Altitude Sickness

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Several weeks ago, one of my moderators for the Chronicles Google Group was on a business trip with her infant son. During the trip, her son basically did not sleep–no napping and no sleeping at night. She was of course tired and concerned. Her son has reflux, and they were far from home, so most of us mods attributed it to reflux issues combined with traveling issues.


On the drive home, her son finally calmed down and slept peacefully for naps and almost perfectly through the night. She did some digging because she felt like something more had been affecting him on his trip.


What she discovered was altitude sickness. She lives at sea level and had traveled to 7000 feet in 13 hours–quite the change. 


I would bet most of us are at least vaguely familiar with the concept if we watch sports at all. Any athlete traveling to a higher altitude can have trouble breathing and performing at the higher elevation. You can even to so far as to feel sick. We have all heard of mountain climbers forced to stop their climb due to altitude sickness. 


There is nothing I like more than to drop 3000 feet and go hiking. I feel like superwoman. There is nothing that makes me feel more lethargic than to jump 2000 feet and try to hike…not impressive. 


Here are a couple of articles on Altitude Sickness and babies:

  • How to Help a Baby Sleep at High Altitude
  • Altitude Sickness (from Babycenter)–I have to warn that you can’t necessarily trust things from Babycenter. They have some incredibly false information on Babywise on their website and I told them I would always be sure to let people know they can’t be trusted so long as they keep it there. So take what they say with a grain of salt and always look to more than one source.

Here are some basic tips:

  1. Move to higher elevations as slowly as possible if you are jumping to extreme altitude (extreme in relation to you).
  2. Higher altitudes can make you colder, so watch baby’s temperature closely.
  3. Keep baby well hydrated. Altitude sickness is often caused by dehydration.
  4. Higher altitude means closer to the sun. Cover skin, use sunblock, and stay in the shade.
  5. Higher altitudes are dryer. A humidifier helps moisturize the air.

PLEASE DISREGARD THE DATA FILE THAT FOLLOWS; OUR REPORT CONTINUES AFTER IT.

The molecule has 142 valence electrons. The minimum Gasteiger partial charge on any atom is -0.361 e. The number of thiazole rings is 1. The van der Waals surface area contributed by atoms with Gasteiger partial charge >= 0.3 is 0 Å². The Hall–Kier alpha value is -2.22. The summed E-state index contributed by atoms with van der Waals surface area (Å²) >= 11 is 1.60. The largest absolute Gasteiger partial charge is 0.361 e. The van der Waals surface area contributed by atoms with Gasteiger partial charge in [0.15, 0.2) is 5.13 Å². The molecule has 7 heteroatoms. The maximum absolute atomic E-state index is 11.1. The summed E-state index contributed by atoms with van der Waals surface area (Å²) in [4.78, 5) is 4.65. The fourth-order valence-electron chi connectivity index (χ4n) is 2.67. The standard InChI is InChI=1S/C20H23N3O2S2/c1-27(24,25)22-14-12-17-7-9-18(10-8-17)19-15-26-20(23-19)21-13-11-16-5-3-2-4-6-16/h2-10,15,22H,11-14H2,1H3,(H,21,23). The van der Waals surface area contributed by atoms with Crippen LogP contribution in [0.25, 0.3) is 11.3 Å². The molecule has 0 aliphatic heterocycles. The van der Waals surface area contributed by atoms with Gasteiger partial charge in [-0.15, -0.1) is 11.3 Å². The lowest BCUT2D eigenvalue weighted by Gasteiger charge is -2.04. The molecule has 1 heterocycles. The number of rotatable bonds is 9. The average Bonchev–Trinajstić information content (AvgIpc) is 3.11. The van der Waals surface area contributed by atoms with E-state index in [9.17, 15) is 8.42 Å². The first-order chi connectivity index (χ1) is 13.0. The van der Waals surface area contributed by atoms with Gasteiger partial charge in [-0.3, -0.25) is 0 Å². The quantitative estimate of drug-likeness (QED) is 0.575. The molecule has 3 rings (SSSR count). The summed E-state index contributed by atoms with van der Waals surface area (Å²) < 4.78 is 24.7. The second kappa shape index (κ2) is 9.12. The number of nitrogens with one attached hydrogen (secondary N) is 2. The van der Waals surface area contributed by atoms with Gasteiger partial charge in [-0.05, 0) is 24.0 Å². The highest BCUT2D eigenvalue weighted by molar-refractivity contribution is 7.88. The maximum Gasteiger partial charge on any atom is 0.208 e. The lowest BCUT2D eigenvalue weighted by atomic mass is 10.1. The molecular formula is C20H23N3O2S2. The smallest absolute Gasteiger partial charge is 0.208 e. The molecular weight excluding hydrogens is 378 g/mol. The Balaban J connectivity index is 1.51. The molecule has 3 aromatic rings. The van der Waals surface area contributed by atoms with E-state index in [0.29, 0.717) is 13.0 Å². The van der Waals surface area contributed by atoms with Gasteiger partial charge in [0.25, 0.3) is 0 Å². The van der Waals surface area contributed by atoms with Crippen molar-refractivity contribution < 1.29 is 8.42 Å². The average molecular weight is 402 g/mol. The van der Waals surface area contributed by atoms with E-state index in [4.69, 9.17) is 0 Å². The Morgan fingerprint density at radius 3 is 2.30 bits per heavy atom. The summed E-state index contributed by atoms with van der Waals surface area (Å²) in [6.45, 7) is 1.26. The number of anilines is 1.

See the articles for more info. Hopefully this information can help you be prepared and aware when you take a vacation and jump elevations.

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Valerie, also known as The Babywise Mom, is the mother to four children. She has been blogging on Babywise and general parenting since 2007. She has a degree in technical writing and loves using those skills to help parents be the best parents they can be! Read her book, The Babywise Mom Nap Guide, to get help on sleep from birth through the preschool years. You can also find her writing at, Today Parenting, and Her View From Home. Read more about Valerie and her family on the About page. Follow her on FacebookPinterest, and Instagram for more tips and helps.

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  1. TheOzz
    August 9, 2011 / 8:43 PM

    Great tips!. It is easy to forget things like this when traveling to exciting places.I got altitude sickness about a month after moving to Cheyenne, WY (6,100 feet ASL) back in 1987 and it was due to dehydration. I was hospitalized for about three days.

  2. The Troutman's
    August 10, 2011 / 12:57 AM

    Thanks for posting this! I have an 11 week old, and we live in South GA. We are going to Tennessee to stay in a cabin for a week and was wondering if the elevation might affect him.

  3. Katie {My Paisley Apron}
    August 15, 2011 / 7:49 PM

    Which is why we haven't taken our kids hiking any 14ers yet, even though we'd love to! :)Also, I COMPLETELY agree with you on Babycenter. They have some good stuff and a lot of total crud. I disagree with about 40% of the information they have, am neutral on about 40%, and agree with about 20%.

  4. Plowmanators
    September 1, 2011 / 3:54 AM

    Ozz, how awful!

  5. Plowmanators
    September 1, 2011 / 3:54 AM

    Katie, I am glad I am not the only one!

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